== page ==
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Left Ventricular Assist Device in Pregnancy

LaRue, Shane MD; Shanks, Anthony MD; Wang, I-wen MD, PhD; Ewald, Gregory MD; Anderson, Diane RN; Joseph, Susan MD

doi: 10.1097/AOG.0b013e31820fcdaf
Case Reports
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BACKGROUND: Left ventricular assist devices have become increasingly common for the treatment of acute and chronic heart failure. It is unclear whether these devices can handle the increased stresses caused by pregnancy.

CASE: An 18-year-old woman received a left ventricular assist device after peripartum cardiomyopathy. The patient was not adherent to prescribed medical regimens until she returned 11 months later, at 33 weeks of gestation. She underwent anticoagulation and inpatient surveillance until a cesarean delivery at approximately 34 weeks (based on ultrasound estimates).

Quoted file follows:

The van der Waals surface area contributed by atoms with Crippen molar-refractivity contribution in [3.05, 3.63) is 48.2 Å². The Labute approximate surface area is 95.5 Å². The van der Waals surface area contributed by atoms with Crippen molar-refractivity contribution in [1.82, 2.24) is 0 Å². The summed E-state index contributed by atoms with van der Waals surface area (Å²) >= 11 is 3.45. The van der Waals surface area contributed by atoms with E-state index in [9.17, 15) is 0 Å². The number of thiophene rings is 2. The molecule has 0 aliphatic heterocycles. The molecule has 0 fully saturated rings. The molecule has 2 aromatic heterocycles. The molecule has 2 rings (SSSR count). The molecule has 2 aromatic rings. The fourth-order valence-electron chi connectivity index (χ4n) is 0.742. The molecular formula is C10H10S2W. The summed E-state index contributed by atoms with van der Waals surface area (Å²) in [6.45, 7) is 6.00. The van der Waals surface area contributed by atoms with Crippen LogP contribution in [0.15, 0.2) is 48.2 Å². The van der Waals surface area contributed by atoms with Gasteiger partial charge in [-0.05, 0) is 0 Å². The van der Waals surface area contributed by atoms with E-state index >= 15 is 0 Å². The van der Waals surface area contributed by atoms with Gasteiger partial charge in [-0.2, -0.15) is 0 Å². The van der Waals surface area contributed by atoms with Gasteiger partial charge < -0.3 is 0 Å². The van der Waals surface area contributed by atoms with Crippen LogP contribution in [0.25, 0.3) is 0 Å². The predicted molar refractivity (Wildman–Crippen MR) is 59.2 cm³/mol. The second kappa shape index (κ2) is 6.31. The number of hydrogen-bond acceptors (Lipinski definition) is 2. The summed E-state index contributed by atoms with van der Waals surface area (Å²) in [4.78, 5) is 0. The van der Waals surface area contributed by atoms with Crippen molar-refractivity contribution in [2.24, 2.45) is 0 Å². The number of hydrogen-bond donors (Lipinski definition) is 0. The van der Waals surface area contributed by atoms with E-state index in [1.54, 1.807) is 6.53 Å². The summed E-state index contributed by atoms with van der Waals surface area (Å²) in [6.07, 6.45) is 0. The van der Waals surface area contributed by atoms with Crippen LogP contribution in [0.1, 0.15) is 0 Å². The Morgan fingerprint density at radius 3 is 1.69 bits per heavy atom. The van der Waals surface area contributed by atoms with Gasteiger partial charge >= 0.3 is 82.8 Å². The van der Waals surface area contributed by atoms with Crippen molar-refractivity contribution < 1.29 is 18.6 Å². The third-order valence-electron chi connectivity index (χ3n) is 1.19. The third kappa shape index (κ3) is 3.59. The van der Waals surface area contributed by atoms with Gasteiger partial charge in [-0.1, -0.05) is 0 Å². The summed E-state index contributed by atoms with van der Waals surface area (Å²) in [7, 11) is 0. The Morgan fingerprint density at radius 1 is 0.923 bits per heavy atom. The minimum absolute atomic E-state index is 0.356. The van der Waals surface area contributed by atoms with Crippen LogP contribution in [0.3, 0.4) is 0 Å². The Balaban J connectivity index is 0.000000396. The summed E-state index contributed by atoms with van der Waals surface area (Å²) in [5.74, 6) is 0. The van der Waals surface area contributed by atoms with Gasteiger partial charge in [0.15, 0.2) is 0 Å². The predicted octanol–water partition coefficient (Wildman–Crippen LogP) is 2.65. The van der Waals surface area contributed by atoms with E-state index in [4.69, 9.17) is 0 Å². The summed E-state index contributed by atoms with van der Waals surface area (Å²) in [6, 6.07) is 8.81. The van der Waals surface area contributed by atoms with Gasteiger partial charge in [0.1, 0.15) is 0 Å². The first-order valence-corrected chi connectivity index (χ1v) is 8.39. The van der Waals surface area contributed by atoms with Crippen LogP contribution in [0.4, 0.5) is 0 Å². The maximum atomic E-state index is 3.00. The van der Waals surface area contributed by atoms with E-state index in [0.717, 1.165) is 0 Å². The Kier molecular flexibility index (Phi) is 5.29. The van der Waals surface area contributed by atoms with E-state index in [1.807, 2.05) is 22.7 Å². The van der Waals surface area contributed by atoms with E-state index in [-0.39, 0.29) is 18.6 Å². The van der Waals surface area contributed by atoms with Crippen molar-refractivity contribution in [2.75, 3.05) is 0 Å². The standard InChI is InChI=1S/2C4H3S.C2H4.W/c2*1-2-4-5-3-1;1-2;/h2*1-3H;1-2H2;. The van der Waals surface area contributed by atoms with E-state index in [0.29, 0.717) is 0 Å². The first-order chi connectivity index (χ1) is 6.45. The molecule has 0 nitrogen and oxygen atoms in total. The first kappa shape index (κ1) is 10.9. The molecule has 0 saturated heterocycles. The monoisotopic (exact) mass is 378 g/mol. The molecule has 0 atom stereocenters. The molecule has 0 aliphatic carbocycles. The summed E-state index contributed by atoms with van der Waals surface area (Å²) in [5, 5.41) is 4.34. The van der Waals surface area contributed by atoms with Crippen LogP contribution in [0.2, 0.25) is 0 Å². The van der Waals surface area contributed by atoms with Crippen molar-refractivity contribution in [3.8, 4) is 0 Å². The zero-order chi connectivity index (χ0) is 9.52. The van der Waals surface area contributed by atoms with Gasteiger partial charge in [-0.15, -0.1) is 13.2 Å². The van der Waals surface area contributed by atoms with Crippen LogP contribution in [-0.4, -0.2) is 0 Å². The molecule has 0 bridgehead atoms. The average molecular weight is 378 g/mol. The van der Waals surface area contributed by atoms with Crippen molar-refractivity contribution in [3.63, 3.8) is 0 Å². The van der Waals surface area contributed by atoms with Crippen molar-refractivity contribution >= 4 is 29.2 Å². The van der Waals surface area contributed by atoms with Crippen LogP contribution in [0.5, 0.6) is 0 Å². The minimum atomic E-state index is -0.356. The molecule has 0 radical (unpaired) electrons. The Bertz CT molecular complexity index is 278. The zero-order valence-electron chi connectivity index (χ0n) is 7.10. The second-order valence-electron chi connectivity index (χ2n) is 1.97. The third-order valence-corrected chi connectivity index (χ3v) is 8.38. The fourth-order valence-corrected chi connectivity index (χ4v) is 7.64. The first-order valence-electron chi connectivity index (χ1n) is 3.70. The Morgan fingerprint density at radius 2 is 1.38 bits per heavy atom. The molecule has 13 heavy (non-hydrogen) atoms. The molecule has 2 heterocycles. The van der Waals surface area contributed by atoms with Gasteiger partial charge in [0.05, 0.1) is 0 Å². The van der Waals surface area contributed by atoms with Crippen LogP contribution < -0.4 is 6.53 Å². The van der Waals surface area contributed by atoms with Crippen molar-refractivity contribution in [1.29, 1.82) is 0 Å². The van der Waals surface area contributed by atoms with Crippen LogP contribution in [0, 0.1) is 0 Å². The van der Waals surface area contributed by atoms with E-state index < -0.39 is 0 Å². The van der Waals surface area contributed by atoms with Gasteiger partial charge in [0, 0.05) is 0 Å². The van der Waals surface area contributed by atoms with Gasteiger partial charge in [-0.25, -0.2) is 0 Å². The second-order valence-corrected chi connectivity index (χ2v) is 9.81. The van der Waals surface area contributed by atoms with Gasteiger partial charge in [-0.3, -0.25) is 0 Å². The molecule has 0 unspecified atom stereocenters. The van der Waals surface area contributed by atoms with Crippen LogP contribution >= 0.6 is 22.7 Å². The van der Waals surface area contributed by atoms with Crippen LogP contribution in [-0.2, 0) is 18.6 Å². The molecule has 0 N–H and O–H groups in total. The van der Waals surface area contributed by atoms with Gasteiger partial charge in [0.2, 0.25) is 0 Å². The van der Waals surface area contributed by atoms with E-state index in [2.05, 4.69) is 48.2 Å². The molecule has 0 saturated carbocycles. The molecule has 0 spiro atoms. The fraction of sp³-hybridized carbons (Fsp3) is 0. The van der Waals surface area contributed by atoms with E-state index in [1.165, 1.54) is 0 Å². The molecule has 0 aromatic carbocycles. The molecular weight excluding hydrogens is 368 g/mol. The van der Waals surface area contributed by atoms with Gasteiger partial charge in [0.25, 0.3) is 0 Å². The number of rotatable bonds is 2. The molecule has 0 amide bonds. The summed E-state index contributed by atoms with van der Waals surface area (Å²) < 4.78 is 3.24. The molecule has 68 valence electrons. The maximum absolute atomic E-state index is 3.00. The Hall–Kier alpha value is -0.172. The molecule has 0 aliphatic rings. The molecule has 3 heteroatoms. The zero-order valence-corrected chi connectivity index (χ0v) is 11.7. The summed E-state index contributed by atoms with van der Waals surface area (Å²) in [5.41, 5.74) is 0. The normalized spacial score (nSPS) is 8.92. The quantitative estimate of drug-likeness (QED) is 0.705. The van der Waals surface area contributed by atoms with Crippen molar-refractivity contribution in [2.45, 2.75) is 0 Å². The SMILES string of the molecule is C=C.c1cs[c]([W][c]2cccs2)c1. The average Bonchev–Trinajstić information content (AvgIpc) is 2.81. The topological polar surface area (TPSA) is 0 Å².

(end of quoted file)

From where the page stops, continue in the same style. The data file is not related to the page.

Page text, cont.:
CONCLUSION: Left ventricular assist devices are allowing patients to live with minimal symptoms of heart failure and return to a good quality of life.

A young woman with a left ventricular assist device for peripartum cardiomyopathy delivered a live, near-term neonate.

From the Division of Cardiology, Washington University in St. Louis, St. Louis, Missouri.

Corresponding author: Anthony Shanks, MD, Department of Obstetrics and Gynecology, Washington University in St. Louis, 660 South Euclid, Campus Box 8064, Saint Louis, MO 63112; e-mail: anthonyshanks@mac.com.

Financial Disclosure The authors did not report any potential conflicts of interest.

© 2011 The American College of Obstetricians and Gynecologists